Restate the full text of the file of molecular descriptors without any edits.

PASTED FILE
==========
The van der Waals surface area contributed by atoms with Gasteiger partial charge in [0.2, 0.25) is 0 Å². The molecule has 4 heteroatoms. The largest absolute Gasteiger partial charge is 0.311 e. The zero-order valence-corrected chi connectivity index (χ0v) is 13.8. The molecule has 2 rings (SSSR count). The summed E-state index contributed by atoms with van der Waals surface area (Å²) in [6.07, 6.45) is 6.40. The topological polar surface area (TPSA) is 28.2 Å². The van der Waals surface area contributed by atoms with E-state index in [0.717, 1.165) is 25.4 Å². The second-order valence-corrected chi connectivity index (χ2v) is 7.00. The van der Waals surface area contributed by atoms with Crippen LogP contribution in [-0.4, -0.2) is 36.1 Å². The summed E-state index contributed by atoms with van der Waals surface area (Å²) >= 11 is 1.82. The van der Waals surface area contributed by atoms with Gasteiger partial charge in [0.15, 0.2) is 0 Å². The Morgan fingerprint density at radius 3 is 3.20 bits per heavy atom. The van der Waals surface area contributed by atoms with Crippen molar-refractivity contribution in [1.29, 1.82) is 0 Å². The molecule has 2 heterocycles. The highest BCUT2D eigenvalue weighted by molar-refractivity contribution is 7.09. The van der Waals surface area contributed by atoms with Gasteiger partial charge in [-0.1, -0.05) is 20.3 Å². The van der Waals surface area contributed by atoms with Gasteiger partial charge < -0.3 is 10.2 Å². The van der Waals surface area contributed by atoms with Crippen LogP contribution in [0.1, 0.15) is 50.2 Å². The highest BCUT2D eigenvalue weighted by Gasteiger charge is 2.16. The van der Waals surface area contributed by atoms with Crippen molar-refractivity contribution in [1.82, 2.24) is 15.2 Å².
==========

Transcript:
The van der Waals surface area contributed by atoms with Gasteiger partial charge in [0.2, 0.25) is 0 Å². The molecule has 4 heteroatoms. The largest absolute Gasteiger partial charge is 0.311 e. The zero-order valence-corrected chi connectivity index (χ0v) is 13.8. The molecule has 2 rings (SSSR count). The summed E-state index contributed by atoms with van der Waals surface area (Å²) in [6.07, 6.45) is 6.40. The topological polar surface area (TPSA) is 28.2 Å². The van der Waals surface area contributed by atoms with E-state index in [0.717, 1.165) is 25.4 Å². The second-order valence-corrected chi connectivity index (χ2v) is 7.00. The van der Waals surface area contributed by atoms with Crippen LogP contribution in [-0.4, -0.2) is 36.1 Å². The summed E-state index contributed by atoms with van der Waals surface area (Å²) >= 11 is 1.82. The van der Waals surface area contributed by atoms with Gasteiger partial charge in [0.15, 0.2) is 0 Å². The Morgan fingerprint density at radius 3 is 3.20 bits per heavy atom. The van der Waals surface area contributed by atoms with Crippen molar-refractivity contribution in [1.29, 1.82) is 0 Å². The molecule has 2 heterocycles. The highest BCUT2D eigenvalue weighted by molar-refractivity contribution is 7.09. The van der Waals surface area contributed by atoms with Gasteiger partial charge in [-0.1, -0.05) is 20.3 Å². The van der Waals surface area contributed by atoms with Gasteiger partial charge < -0.3 is 10.2 Å². The van der Waals surface area contributed by atoms with Crippen LogP contribution in [0.1, 0.15) is 50.2 Å². The highest BCUT2D eigenvalue weighted by Gasteiger charge is 2.16. The van der Waals surface area contributed by atoms with Crippen molar-refractivity contribution in [1.82, 2.24) is 15.2 Å².